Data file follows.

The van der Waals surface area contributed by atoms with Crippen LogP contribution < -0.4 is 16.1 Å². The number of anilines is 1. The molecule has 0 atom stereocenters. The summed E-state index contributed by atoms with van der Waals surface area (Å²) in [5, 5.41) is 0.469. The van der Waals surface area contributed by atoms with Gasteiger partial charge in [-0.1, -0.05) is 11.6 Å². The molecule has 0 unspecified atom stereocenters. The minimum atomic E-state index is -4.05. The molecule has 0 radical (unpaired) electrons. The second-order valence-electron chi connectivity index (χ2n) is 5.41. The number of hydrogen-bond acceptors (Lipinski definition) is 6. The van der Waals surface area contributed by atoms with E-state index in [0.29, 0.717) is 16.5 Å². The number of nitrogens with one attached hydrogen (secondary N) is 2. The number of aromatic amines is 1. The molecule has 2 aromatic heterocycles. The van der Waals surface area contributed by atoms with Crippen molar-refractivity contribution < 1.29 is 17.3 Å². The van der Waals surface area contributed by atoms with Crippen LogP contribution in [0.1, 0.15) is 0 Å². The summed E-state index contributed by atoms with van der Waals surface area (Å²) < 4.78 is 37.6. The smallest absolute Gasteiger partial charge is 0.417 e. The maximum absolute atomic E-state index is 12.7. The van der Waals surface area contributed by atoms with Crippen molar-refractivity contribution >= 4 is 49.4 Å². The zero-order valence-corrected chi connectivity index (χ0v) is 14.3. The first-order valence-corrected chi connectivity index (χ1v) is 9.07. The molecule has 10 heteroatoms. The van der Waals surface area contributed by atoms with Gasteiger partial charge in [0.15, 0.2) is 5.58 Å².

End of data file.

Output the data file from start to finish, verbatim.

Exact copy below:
The van der Waals surface area contributed by atoms with Crippen LogP contribution < -0.4 is 16.1 Å². The number of anilines is 1. The molecule has 0 atom stereocenters. The summed E-state index contributed by atoms with van der Waals surface area (Å²) in [5, 5.41) is 0.469. The van der Waals surface area contributed by atoms with Gasteiger partial charge in [-0.1, -0.05) is 11.6 Å². The molecule has 0 unspecified atom stereocenters. The minimum atomic E-state index is -4.05. The molecule has 0 radical (unpaired) electrons. The second-order valence-electron chi connectivity index (χ2n) is 5.41. The number of hydrogen-bond acceptors (Lipinski definition) is 6. The van der Waals surface area contributed by atoms with E-state index in [0.29, 0.717) is 16.5 Å². The number of nitrogens with one attached hydrogen (secondary N) is 2. The number of aromatic amines is 1. The molecule has 2 aromatic heterocycles. The van der Waals surface area contributed by atoms with Crippen molar-refractivity contribution < 1.29 is 17.3 Å². The van der Waals surface area contributed by atoms with Crippen LogP contribution in [0.1, 0.15) is 0 Å². The summed E-state index contributed by atoms with van der Waals surface area (Å²) < 4.78 is 37.6. The smallest absolute Gasteiger partial charge is 0.417 e. The maximum absolute atomic E-state index is 12.7. The van der Waals surface area contributed by atoms with Crippen molar-refractivity contribution >= 4 is 49.4 Å². The zero-order valence-corrected chi connectivity index (χ0v) is 14.3. The first-order valence-corrected chi connectivity index (χ1v) is 9.07. The molecule has 10 heteroatoms. The van der Waals surface area contributed by atoms with Gasteiger partial charge in [0.15, 0.2) is 5.58 Å².